Various topics in medicine relate to lesbian, gay, bisexual, and transgender people. Besides HIV/AIDS, issues related to LGBT health include breast and cervical cancer, hepatitis, mental health, substance use disorders, alcohol use, tobacco use, depression, access to care for transgender persons, issues surrounding marriage and family recognition, conversion therapy, refusal clause legislation, and laws that are intended to “immunize health care professionals from liability for discriminating against persons of whom they disapprove.”
LGBT people may face barriers to accessing healthcare on the basis of their sexual orientation and/or gender identity or expression. Many avoid or delay care or receive inappropriate or inferior care because of perceived or real homophobia or transphobia and discrimination by healthcare providers and institutions; in other words, negative personal experience, the assumption or expectation of negative experience based on knowing of history of such experience in other LGBT people, or both.
It is often pointed out that the reason of this is heterosexism in medical care and research:
“Heterosexism can be purposeful (decreased funding or support of research projects that focus on sexual orientation) or unconscious (demographic questions on intake forms that ask the respondent to rate herself or himself as married, divorced, or single). These forms of discrimination limit medical research and negatively impact the health care of LGB individuals. This disparity is particularly extreme for lesbians (compared to homosexual men) because they have a double minority status, and experience oppression for being both female and homosexual.”
Especially with lesbian patients, they may be discriminated in three ways:
– Homophobic attitudes;
– Heterosexist judgements and behaviour;
– General sexism – focusing primarily on male health concerns and services; assigning subordinate to that of men health roles for women, as for service providers and service recipients.
(From Wikipedia, the free encyclopedia)
We believe all patients have the right to high-quality, patient-centered health care that is equal and unbiased. We offer culturally competent care in a judgement-free setting. We are committed to providing the best care for the LGBTQ community in a safe and friendly environment.
(Source: Penn Medicine Program for LGBTQ Health)
The list below gives information about common health and wellness topics within the LGBTQ community. While these may not affect everyone, these are important health concerns:
The LGBTQ community experiences some cancers more often. Lesbian women have a higher chance of getting breast cancer and some gynecological cancers. Gay and bisexual men have anal cancer more often, more so if HIV-infected. Tests can be done to check for cancer. Talk to us about how and when to check for cancer.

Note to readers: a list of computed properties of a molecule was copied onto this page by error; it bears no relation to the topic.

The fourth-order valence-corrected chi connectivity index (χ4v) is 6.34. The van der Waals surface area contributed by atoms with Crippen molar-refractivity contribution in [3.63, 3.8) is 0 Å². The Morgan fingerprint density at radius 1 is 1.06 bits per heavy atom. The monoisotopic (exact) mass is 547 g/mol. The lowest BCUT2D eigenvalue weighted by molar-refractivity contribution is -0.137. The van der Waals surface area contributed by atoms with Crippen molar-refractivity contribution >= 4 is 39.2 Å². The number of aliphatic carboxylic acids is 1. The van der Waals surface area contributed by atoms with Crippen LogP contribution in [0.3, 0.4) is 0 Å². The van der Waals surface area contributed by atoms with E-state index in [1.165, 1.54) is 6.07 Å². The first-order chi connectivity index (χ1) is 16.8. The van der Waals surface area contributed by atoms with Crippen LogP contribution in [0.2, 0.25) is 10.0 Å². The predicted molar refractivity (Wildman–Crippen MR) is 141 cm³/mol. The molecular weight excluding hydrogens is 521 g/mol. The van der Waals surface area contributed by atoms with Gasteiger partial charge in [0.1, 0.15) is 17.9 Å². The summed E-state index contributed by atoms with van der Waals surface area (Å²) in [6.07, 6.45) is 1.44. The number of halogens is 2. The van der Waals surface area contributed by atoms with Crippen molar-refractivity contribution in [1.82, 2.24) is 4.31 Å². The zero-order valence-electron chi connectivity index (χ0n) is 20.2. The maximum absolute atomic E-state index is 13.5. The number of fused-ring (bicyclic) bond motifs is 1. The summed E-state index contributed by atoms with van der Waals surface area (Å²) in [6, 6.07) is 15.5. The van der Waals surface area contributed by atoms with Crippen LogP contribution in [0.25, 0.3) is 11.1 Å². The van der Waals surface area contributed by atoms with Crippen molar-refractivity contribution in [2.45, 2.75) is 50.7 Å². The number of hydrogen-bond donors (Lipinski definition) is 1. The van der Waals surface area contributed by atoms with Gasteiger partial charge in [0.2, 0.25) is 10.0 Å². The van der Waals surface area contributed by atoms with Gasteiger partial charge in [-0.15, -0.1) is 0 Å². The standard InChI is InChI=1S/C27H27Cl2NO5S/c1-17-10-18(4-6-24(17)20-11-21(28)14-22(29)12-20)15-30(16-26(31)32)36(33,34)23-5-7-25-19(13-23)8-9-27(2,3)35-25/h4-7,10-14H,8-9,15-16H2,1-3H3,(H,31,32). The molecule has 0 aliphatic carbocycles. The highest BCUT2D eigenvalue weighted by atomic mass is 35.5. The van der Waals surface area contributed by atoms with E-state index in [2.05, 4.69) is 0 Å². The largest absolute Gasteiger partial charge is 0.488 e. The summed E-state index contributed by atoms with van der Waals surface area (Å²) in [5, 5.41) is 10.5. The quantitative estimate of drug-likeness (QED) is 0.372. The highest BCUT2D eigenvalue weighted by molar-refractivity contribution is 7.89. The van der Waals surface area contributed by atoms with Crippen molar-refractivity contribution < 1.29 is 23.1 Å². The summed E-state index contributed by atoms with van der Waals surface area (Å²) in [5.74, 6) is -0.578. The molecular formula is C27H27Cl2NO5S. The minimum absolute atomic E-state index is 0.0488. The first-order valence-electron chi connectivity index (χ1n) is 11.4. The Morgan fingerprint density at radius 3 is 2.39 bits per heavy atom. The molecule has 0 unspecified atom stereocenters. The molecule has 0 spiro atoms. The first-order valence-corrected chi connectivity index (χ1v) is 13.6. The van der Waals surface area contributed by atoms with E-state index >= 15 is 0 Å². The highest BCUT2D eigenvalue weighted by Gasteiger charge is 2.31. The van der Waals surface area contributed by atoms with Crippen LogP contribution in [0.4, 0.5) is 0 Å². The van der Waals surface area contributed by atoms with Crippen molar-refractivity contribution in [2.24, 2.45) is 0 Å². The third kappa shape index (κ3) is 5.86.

LGBTQ individuals should take care of their heart health, particularly if they smoke or use certain hormones. Talk to us about ways to be heart healthy.
Some LGBTQ individuals may experience depression, anxiety, heavy drinking, tobacco use and drug use. If you are struggling with mental health concerns or addiction issues, there are resources to help.
– iUN-HOOK from Smoking: Program provides help for patients trying to quit smoking. To request an appointment you can contact us.
Preventative care is an important part of maintaining your health, and may include immunizations, vaccines, screenings, and regular check-ups. The Hepatitis A and Hepatitis B vaccines are recommended for most gay and bisexual men, while the Human Papillomavirus (HPV) vaccine is recommended for women and most gay and bisexual men through age 26. Speak to us about receiving these vaccinations.
To reduce the risk of contracting HIV, STIs, certain types of hepatitis always practice safe sex by using condoms and dental dams. Men who have sex with men, transgender women and bisexuals are at increased risk for viruses that cause Hepatitis, a serious liver disease. Talk us about receiving the Hepatitis A and B vaccine and being screened for Hepatitis A, B and C. If you have Hepatitis C, there are new, effective treatments with fewer side effects. Men who have sex with men are more likely to contract HIV than other groups. However, anyone who is sexually active is at risk and should be tested annually for HIV and other sexually transmitted infections (STIs). If you are HIV-infected, we can connect you with skilled providers. If you are in a relationship where one of you is HIV-infected, talk to us about options for HIV prevention.
(Pre-exposure prophylaxis or PrEP, which prevents HIV infection if you are exposed to the virus. This is done by taking one pill every day. When taken every day, PrEP can greatly reduce the risk of HIV infection)